Friday, January 2, 2015

In Rememberance

For many months I've been meaning to write something about an old friend who died last spring. On New Year's Eve I finally got around to it. I've sent this in to the Globe and Mail in the hope they may publish a shorter version in their Lives Lived series. Here is the full piece.



One day in the fall of 2011 Dennis McKerlie checked himself into a Calgary hospital. A philosophy professor, McKerlie had been telling colleagues and friends for many months that he was having trouble remembering things, and that he thought it might be serious. He was barely into his sixties; no one really believed him, and on some days he wasn’t sure he believed himself. But on this day he found he couldn’t remember the way home.

McKerlie spent the rest of his life in institutions, as a rare form of Alzheimer’s destroyed his mind. From the Foothills Hospital he moved to a foul-smelling seniors’ home in Bowness, then to a luxuriously bland seniors’ home near the river in central Calgary, then to a succession of homes in and around Saskatoon (home of his brother Kent—his closest relative).

McKerlie was possessed of one of the brightest minds in a department filled with very bright minds. He was unfailingly modest about his abilities—and it was a modesty honestly felt; he genuinely believed that he was nothing special. But until those last years he possessed extraordinary powers of reasoning, a vast body of general knowledge, and remarkable powers of recall. Even when he had lost the ability to find his way home he could follow complex philosophical arguments—and recall the names, positions, and strengths and weaknesses of virtually every major league baseball player of the 1950s.

Dennis was also possessed of one of the kindest and gentlest hearts I have ever known. He grew up in small town Manitoba and never developed the presumption or the sense of entitlement that so many extraordinarily gifted people acquire on their way to success. He was in many ways an Eeyore. Living alone and without the sort of love that most of us think of first when we think of love, he was often sad, but never bitter. He loved golf and jazz and baseball and philosophical discussion and wry humor and the poems of Philip Larkin, and the process of thinking things through. And he loved his brother and his nephew and his friends—though in that sort of context he would never use the word “love.” Dennis would gently smile or laugh when other people said or did funny things but never when he was funny himself, which was often. One day his friend and colleague Ann Levey wondered why he was looking down all the time. “Are you depressed, or what?” she asked.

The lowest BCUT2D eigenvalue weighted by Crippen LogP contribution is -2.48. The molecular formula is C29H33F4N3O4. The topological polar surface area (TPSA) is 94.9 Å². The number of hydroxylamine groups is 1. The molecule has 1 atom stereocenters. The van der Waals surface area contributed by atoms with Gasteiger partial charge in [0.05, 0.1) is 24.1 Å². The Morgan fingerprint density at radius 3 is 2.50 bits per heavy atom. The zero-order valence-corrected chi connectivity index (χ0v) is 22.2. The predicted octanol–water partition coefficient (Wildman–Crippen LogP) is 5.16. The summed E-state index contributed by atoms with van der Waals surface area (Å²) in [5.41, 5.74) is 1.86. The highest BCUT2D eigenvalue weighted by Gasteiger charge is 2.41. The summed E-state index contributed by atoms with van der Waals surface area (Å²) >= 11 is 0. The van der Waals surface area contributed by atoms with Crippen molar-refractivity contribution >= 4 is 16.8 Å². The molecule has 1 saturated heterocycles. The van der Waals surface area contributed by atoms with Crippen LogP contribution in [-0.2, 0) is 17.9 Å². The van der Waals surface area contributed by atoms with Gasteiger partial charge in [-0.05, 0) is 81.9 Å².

“I don’t know,” said Dennis. “I guess I like my shoes.”

As the disease ate away at his mind Dennis could no longer be very funny, or find much of the world funny, or put thoughts together very well. “Is the food any good here?” I asked him when I visited him this past spring, only a few weeks before he died; by then he had been moved into a friendly little seniors’ home in Langham, Saskatchewan. “I don’t know. But that might be because I’m not very interesting.”

In the last year or two of his life Dennis was subject to terrible rages, directed always against himself. He would bang his head against the wall, telling the world that he was a terrible person and that they mustn’t pretend otherwise, that he was someone who had behaved horribly to others, that he was someone who had never lived up to his potential, that he was someone who did not deserve to live.

Dennis’ great work was a groundbreaking philosophical monograph, Justice Between the Young and the Old, described by Rutgers philosopher Jeff McMahan as “the most sophisticated, imaginative, rigorous and comprehensive—in short, the best—discussion to date of the problem of intergenerational justice.” The product of three decades of work, it was published late in 2013 by Oxford University Press. The book’s final chapter is “Alzheimer’s Disease.” After that comes “Conclusion,” which ends with this sentence: “When the people we have loved reach the boundary of coherence, we can understand the bitterness of Philip Larkin’s poem ‘The Old Fools.’”

By the time Justice Between the Young and the Old had reached the proof stage, Dennis could no longer read. When the book was published I took my copy along when I visited him in Langham, and asked if he could sign it. He scribbled on a page as a child scribbles. “Is that all right?” he asked.

They tried to move Dennis one last time, in early May, to a seniors’ home somewhere in Saskatoon—a home I never found out the name of. A few days later he was gone.

Dennis was 65 when his life ended—an age that many today would not call old. Dennis was not among them. “The Old Fools,” of course, ends like this:
Can they never tell

What is dragging them back, or how it will end? Not at night?

Not when the strangers come? Never, throughout

The whole hideous inverted childhood? Well,

We shall find out.

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